Laser spectroscopic processes, for example, laser-induced fluorescence (LIF), laser-induced plasma spectrometry (Laser Induced Plasma Spectroscopy (LIPS) for the detection of elements) or photo-acoustic spectroscopy provide often for detection with particularly high selectivity. Below, as examples, some possible detection methods are presented in greater detail. The collection structure may be drawn through a special thermo-desorption unit for analysis, wherein the location dependent chemical information on the rope-like collection structure is transferred to a corresponding time-dependent information in a carrier gas flowing through the thermo-desorption unit (thermo desorption (TD) of the analytes). This time-dependent chemical information contained in the gas flow is detected by an analyzing apparatus or detector in a time dependent fashion. A newer highly sensitive and selective method for the trace detection of, for example, aromatic compounds of the TD gas flow is the Resonance Enhanced Multi-Photon Ionization (REMPI) with subsequent travel time mass analysis (TOFMS). The detection occurs, for example, by way of an automatic thermodesorption unit (TD unit), which is connected on-line to a REMPI-TOFMS spectrometer. The automatic TD unit reels the collection structure automatically in. The collection structure is pulled for example through a 150 to 300° hot glass tube wherein the collection structure is locally heated. At the same time, a sampling gas flow of relatively low speed (for example, 0.1-10 ml/min) is established through the glass tube past the locally heated collection structure and carries the thermically desorbed compounds away. By way of a direct inlet, the sample gas stream is then conducted directly to the REMPI-TOFMS spectrometer. For the inlet possibilities for REMPI-TOFMS see references . Since the detection sensitivity for many aromatic systems is in the pptv concentration range, the detection sensitivity is very high. Furthermore, on-line derivation steps may be used for REMPI-TOFMS for the detection of certain compounds . If the sensitivity for certain indicator or target compounds should be insufficient a further enrichment could be obtained, however with a concurrent reduction in location definition.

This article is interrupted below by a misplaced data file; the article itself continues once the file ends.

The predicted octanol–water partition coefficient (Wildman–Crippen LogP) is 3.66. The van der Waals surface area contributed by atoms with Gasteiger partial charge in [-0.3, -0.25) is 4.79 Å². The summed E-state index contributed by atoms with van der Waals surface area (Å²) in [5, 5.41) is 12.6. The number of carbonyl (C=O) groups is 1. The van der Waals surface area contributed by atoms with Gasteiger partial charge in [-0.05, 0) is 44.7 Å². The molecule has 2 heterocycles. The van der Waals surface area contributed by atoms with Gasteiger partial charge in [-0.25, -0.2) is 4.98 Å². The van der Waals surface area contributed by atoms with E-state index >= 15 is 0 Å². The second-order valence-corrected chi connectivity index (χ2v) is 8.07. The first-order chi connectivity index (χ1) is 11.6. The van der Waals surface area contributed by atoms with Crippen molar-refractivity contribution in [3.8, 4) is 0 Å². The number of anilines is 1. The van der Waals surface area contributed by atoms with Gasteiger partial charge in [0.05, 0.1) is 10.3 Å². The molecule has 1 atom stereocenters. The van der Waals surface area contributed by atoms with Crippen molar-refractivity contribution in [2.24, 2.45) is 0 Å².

In this procedure, the collected compounds of a certain length of the collection structure 1 are analyzed in an integrative manner. This may be achieved practically with a reel onto which a certain length of the collection structure is wound. Then follows a simultaneous thermal desorption (and subsequently the analysis of the analytes) of the reeled up collection structure. Subsequently, the collection structure is unreeled and the next length of the not yet analyzed collection structure is reeled up, thermo-desorbed etc,. Alternatively, with continuous thermo-desorption, a cold trap, which can be thermo-desorbed, can be installed in the gas stream receiving the sample.